Local councils are failing to collect refuse from companies and residential areas through out the country. Roadsides and streets have been turned into dumping sites and other people have resorted to burning or burying the litter.
Residents in Highfield suburb said they have resorted to making composite with the litter, but the problem is plastics which are the major refuse in most households, do not easily decompose.
“The city council have been found wanting when it comes to refuse collection, their timetable is erratic as they go for days without collecting the litter and when they do come, instead of warning people that they have arrived, they choose to go motor sporting, leaving many bins uncollected, so we have resorted to making humus with the litter, but the problem is plastic are not easily decomposed and we end up dumping them at the roadsides or in an open spaces,” said Tafadzwa Magwaza, a Highfield resident.
Some of the people as in the case of Yemurai Dande said they have opted to burning the waste. “We burn our waste, but some of the containers are toxic and we end up being choked,” said Dande.
Speaking at the Anti-littering campaign launch, Zimbabwe Urban Environment Waste Management Trust (ZUEWMT) director Misheck Kanotunga said there was a growing concern over pollution due to uncontrolled dumping sites.
“Dumping sites are not being managed properly and we have to make sure we manage them checking how we dump our litter,” said Kanotunga.
Residents of Westlea, where the Harare City council’s dumping site is located have complained about the strong odour which emanates at the dumping site and when the litter is being burnt, the residents are choked by the smoke for days.
“The city father should know how to dispose the litter without affecting us, some of us have asthma and we find it difficult when they are burning the waste,” said one Westlea resident.
Kanotunga added that local authorities were failing due to incapacity, which has prompted his organisation to intervene.
ZUEWMT is a non- governmental organisation formed to establish and co-ordinate community based groups and provide education on recovery, re-use and recycling of waste.
“We are increasingly concerned about it, so we are saying let’s know how to dispose of our waste. This habit of just dumping waste is contaminating our underground water and increasing diseases. Litter emits gases which can be dangerous to both humans and animals,”
“Water borne diseases like typhoid develop. Burning waste is also not safe. The resultant fumes can be toxic and that’s a source of other diseases through inhalation,” he said.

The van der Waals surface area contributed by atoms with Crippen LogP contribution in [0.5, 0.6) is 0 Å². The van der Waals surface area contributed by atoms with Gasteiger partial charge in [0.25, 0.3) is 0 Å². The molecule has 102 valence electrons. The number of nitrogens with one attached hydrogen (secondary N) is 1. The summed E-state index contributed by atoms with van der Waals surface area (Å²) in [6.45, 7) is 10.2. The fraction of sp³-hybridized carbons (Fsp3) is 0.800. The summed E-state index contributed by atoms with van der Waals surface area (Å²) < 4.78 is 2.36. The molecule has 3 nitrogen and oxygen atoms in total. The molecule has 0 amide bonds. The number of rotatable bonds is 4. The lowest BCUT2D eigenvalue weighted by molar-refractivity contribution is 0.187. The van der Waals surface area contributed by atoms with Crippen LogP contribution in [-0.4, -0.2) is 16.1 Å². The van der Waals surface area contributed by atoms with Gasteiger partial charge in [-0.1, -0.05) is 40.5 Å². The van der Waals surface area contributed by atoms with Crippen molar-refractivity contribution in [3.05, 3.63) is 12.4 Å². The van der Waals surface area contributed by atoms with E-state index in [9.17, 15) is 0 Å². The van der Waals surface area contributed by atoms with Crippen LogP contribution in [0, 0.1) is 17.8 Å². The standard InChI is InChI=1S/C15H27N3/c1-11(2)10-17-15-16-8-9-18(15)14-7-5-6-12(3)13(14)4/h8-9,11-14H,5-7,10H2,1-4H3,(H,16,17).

Many people are left perplexed when they hear that either dumping or burning of waste is not good enough for their health and the environment. Some start questioning what should be done in disposing the litter.
Environmental activist with a local non-governmental organisation, Henry Madhiri, said that it is high time the country embarked on massive recycling exercise.
Recycling is processing used materials (waste) into new products to prevent waste of potentially useful materials, reduce the consumption of fresh raw materials, reduce energy usage, reduce air pollution (from incineration ) and water pollution (from land filling) by reducing the need for “conventional” waste disposal, and lower greenhouse gas emissions as compared to virgin production.
Madhiri said that most countries have adopted recycling as the answer to municipalities’ perennial waste problems.
“Japan is a good model of how to successfully recycle litter. Recycling in Japan has provided employment and it’s a $360billion industry,” said Madhiri.
Statistics from Environmental Green showed that by recycling one plastic bottle not only saves anywhere from 100 to 1000 years in the landfill, but also saves the environment from the emissions in producing new bottles as well as the oil used to produce that bottle.
“For every one ton of plastic that is recycled, we save the equivalent of 2 people’s energy use for 1 year, the amount of water used by one person in two months’ time and almost 2000 pounds of oil.
“Today, the most common products in cities recycling programs are paper products, cardboard, plastic, glass and aluminum.
Approximately 60% of rubbish thrown today can be recycled”
“A survey was done and nine out of 10 people surveyed said they would recycle more if it was easier. Odd as it seems, there are many people who do not realise that a plastic bottle our water comes in is made out of oil. This is the same oil that is used to make gasoline. It’s the same oil that is in such high demand and is not an unlimited resource,” said the journal.
Madhiri added that recycling benefits are priceless and urged the government and councils to invest in recycling.
“Recycling approximately one ton of newspapers saves 17 trees. Each ton of recycled paper saves four barrels of oil, and uses 58% less water. Recycled paper production uses 40% less energy than virgin paper production.
Recycled newsprint yields an average of 73% reusable product. This is the result after the ink and moisture are removed.
Sawdust and wood shavings saved from manufactured wood products are recycled into paper grocery bags, corrugated boxes and other products,” Madhiri said.
Secretary for Environmental Journalists Association Wallace Mawire said Zimbabwe can adopt efficient Germany recycling model.
“Germany produces 30 million tons of garbage annually. The Green Dot system has been one of the most successful recycling initiatives, which has literally put packaging on a diet.
“The crux is that manufacturers and retailers have to pay for a “Green Dot” on products: the more packaging there is, the higher the fee. This clever system has led to less paper, thinner glass and less metal being used, thus creating less garbage to be recycled. The net result: a drastic decline of about one million tons less garbage than normal every year,” said Mawire.